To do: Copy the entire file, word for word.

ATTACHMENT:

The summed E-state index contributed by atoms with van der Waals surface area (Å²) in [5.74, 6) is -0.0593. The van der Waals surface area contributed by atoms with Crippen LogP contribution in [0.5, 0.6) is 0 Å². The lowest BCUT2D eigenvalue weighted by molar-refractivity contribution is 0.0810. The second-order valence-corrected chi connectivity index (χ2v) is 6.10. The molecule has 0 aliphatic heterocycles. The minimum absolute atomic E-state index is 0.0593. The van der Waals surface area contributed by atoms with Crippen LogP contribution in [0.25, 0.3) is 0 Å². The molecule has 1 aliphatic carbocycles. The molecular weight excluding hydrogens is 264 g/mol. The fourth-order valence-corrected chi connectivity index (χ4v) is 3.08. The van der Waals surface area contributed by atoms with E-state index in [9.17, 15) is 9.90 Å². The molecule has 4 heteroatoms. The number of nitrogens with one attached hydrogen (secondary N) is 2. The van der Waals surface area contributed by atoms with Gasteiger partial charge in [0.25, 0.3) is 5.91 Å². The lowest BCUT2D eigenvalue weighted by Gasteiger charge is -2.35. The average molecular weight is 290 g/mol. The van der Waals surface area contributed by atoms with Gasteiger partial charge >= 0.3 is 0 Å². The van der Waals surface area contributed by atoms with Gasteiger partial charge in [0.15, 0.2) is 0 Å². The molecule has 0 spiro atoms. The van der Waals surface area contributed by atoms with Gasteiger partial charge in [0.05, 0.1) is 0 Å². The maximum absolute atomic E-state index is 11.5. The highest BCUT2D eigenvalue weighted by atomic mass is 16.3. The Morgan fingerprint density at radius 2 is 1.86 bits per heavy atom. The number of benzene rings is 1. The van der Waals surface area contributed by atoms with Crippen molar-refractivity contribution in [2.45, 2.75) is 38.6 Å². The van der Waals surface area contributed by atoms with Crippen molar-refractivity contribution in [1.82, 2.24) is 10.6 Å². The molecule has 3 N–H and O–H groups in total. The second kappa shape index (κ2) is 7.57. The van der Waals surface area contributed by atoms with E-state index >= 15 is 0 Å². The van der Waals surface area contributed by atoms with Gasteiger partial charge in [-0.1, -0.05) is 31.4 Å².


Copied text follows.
The summed E-state index contributed by atoms with van der Waals surface area (Å²) in [5.74, 6) is -0.0593. The van der Waals surface area contributed by atoms with Crippen LogP contribution in [0.5, 0.6) is 0 Å². The lowest BCUT2D eigenvalue weighted by molar-refractivity contribution is 0.0810. The second-order valence-corrected chi connectivity index (χ2v) is 6.10. The molecule has 0 aliphatic heterocycles. The minimum absolute atomic E-state index is 0.0593. The van der Waals surface area contributed by atoms with Crippen LogP contribution in [0.25, 0.3) is 0 Å². The molecule has 1 aliphatic carbocycles. The molecular weight excluding hydrogens is 264 g/mol. The fourth-order valence-corrected chi connectivity index (χ4v) is 3.08. The van der Waals surface area contributed by atoms with E-state index in [9.17, 15) is 9.90 Å². The molecule has 4 heteroatoms. The number of nitrogens with one attached hydrogen (secondary N) is 2. The van der Waals surface area contributed by atoms with Gasteiger partial charge in [0.25, 0.3) is 5.91 Å². The lowest BCUT2D eigenvalue weighted by Gasteiger charge is -2.35. The average molecular weight is 290 g/mol. The van der Waals surface area contributed by atoms with Gasteiger partial charge >= 0.3 is 0 Å². The van der Waals surface area contributed by atoms with Gasteiger partial charge in [0.15, 0.2) is 0 Å². The molecule has 0 spiro atoms. The van der Waals surface area contributed by atoms with Gasteiger partial charge in [0.05, 0.1) is 0 Å². The maximum absolute atomic E-state index is 11.5. The highest BCUT2D eigenvalue weighted by atomic mass is 16.3. The Morgan fingerprint density at radius 2 is 1.86 bits per heavy atom. The number of benzene rings is 1. The van der Waals surface area contributed by atoms with Crippen molar-refractivity contribution in [2.45, 2.75) is 38.6 Å². The van der Waals surface area contributed by atoms with Crippen molar-refractivity contribution in [1.82, 2.24) is 10.6 Å². The molecule has 3 N–H and O–H groups in total. The second kappa shape index (κ2) is 7.57. The van der Waals surface area contributed by atoms with E-state index >= 15 is 0 Å². The van der Waals surface area contributed by atoms with Gasteiger partial charge in [-0.1, -0.05) is 31.4 Å².